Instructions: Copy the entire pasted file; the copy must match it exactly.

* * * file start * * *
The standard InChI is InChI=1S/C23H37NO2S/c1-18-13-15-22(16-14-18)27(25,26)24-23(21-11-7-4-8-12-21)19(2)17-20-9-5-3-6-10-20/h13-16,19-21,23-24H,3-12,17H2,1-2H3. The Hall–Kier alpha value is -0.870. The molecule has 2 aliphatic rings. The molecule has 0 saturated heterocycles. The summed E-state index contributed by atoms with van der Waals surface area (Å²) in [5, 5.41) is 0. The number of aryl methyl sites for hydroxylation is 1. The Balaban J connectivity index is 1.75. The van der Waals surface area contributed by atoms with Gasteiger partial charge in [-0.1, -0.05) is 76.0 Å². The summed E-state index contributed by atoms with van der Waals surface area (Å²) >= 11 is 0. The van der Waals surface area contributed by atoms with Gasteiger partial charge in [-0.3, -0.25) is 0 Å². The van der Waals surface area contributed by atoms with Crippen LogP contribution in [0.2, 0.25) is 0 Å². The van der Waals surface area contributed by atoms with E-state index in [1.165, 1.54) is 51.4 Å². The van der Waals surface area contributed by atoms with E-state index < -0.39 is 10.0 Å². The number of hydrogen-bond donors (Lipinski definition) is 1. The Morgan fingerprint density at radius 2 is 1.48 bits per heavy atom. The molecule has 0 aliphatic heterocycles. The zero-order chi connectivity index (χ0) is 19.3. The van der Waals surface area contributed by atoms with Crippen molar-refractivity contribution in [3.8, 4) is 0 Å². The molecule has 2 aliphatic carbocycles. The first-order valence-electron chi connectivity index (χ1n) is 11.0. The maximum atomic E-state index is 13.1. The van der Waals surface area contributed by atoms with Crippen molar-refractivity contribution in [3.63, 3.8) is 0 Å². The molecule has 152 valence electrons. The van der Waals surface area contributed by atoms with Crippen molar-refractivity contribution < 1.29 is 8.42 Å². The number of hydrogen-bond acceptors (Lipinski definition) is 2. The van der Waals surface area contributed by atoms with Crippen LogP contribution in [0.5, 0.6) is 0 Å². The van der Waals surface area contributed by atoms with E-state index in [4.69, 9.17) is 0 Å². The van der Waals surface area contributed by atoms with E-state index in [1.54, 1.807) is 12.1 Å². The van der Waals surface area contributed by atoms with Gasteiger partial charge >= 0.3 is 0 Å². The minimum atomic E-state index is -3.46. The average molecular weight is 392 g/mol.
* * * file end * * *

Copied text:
The standard InChI is InChI=1S/C23H37NO2S/c1-18-13-15-22(16-14-18)27(25,26)24-23(21-11-7-4-8-12-21)19(2)17-20-9-5-3-6-10-20/h13-16,19-21,23-24H,3-12,17H2,1-2H3. The Hall–Kier alpha value is -0.870. The molecule has 2 aliphatic rings. The molecule has 0 saturated heterocycles. The summed E-state index contributed by atoms with van der Waals surface area (Å²) in [5, 5.41) is 0. The number of aryl methyl sites for hydroxylation is 1. The Balaban J connectivity index is 1.75. The van der Waals surface area contributed by atoms with Gasteiger partial charge in [-0.1, -0.05) is 76.0 Å². The summed E-state index contributed by atoms with van der Waals surface area (Å²) >= 11 is 0. The van der Waals surface area contributed by atoms with Gasteiger partial charge in [-0.3, -0.25) is 0 Å². The van der Waals surface area contributed by atoms with Crippen LogP contribution in [0.2, 0.25) is 0 Å². The van der Waals surface area contributed by atoms with E-state index in [1.165, 1.54) is 51.4 Å². The van der Waals surface area contributed by atoms with E-state index < -0.39 is 10.0 Å². The number of hydrogen-bond donors (Lipinski definition) is 1. The Morgan fingerprint density at radius 2 is 1.48 bits per heavy atom. The molecule has 0 aliphatic heterocycles. The zero-order chi connectivity index (χ0) is 19.3. The van der Waals surface area contributed by atoms with Crippen molar-refractivity contribution in [3.8, 4) is 0 Å². The molecule has 2 aliphatic carbocycles. The first-order valence-electron chi connectivity index (χ1n) is 11.0. The maximum atomic E-state index is 13.1. The van der Waals surface area contributed by atoms with Crippen molar-refractivity contribution in [3.63, 3.8) is 0 Å². The molecule has 152 valence electrons. The van der Waals surface area contributed by atoms with Crippen molar-refractivity contribution < 1.29 is 8.42 Å². The number of hydrogen-bond acceptors (Lipinski definition) is 2. The van der Waals surface area contributed by atoms with Crippen LogP contribution in [0.5, 0.6) is 0 Å². The van der Waals surface area contributed by atoms with E-state index in [4.69, 9.17) is 0 Å². The van der Waals surface area contributed by atoms with E-state index in [1.54, 1.807) is 12.1 Å². The van der Waals surface area contributed by atoms with Gasteiger partial charge >= 0.3 is 0 Å². The minimum atomic E-state index is -3.46. The average molecular weight is 392 g/mol.